I stood my ground. I was prepared.
'I've decided to have my total hip replacement operation in France.'
'But why on earth would you want to do that?'
Originally I had planned to tee up my surgery at my local NHS hospital. However, a brief chat with a colleague over coffee one morning got me pondering. Before you could say 'mal a la hanche', I was on a voyage of discovery, surfing the net, thirsty for knowledge.
Coincidentally, it was surfing that got me started on all this. I'd been riding ocean waves for some 20 years and had lately become incapable of popping up on my board, due to my worn-out old hip joint.
My research revealed two approaches to total hip replacement - anterior and posterior. The latter is preferred in almost all UK centres, whereas the French prefer the former. Perceived wisdom in the UK suggests there is no difference in outcomes. However, the anterior operation, also known as minimally invasive surgery, takes an hour longer.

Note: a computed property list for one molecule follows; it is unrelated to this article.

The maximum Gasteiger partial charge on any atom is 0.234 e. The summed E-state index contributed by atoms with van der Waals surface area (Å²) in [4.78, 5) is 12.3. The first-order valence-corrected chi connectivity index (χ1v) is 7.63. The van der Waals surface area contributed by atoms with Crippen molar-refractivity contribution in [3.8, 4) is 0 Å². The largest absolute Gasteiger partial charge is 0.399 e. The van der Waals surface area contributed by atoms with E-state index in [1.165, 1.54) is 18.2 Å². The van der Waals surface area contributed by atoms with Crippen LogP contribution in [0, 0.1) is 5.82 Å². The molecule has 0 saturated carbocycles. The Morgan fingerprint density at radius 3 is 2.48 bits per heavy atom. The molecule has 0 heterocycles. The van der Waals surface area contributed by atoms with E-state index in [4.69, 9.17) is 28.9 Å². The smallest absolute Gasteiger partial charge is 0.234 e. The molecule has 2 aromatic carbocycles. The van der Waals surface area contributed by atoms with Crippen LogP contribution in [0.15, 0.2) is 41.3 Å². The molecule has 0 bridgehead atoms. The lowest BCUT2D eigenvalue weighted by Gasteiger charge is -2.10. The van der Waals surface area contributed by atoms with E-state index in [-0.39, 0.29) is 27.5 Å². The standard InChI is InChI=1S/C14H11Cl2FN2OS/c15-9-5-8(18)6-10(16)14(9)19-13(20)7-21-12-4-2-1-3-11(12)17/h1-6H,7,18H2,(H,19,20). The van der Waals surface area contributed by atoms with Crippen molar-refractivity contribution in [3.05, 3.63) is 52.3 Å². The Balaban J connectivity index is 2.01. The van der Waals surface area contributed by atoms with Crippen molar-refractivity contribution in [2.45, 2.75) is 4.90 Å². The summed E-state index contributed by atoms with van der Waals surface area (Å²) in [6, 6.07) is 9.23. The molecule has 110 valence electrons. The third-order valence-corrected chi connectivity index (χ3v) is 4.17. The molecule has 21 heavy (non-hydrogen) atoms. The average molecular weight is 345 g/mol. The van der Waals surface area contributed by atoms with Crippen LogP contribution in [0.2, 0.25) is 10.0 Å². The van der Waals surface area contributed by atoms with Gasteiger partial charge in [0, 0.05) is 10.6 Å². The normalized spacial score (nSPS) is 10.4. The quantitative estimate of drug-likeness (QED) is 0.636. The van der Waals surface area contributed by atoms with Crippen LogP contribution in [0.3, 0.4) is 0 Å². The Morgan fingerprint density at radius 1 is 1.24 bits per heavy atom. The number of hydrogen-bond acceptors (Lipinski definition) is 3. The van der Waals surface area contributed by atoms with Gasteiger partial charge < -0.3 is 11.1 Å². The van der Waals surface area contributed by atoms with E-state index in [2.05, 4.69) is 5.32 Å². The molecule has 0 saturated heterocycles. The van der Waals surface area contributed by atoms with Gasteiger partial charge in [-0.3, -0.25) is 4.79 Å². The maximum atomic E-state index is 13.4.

Unlike the posterior technique, the skin incision is small and involves no division of the muscles and soft tissues supporting the joint, thus helping you get back on your feet nice and quickly.
So it had to be anterior. In the UK, generally you would have to choose between buying a new family car or having the anterior operation, whereas in France, it's less than a third of the price.
Before I knew it, I was being admitted to the St Roch Clinic in Toulon, in southern France.
I'd hardly had time to unpack my surgical stockings when the nurse announced that she needed to shave me.
I quickly realised it wasn't my sideburns she wanted to tidy up. As I lay back, I noticed the World Cup was on the TV. So here I am watching the World Cup from Rio and I'm having a Brazilian.
Now I'm home and a week post-op. I'm delighted with how everything went and looking forward to popping up on my trusty surfboard again soon.
Dr Price is a GP in Dorset. If you are interested in writing for GP, please email email@example.com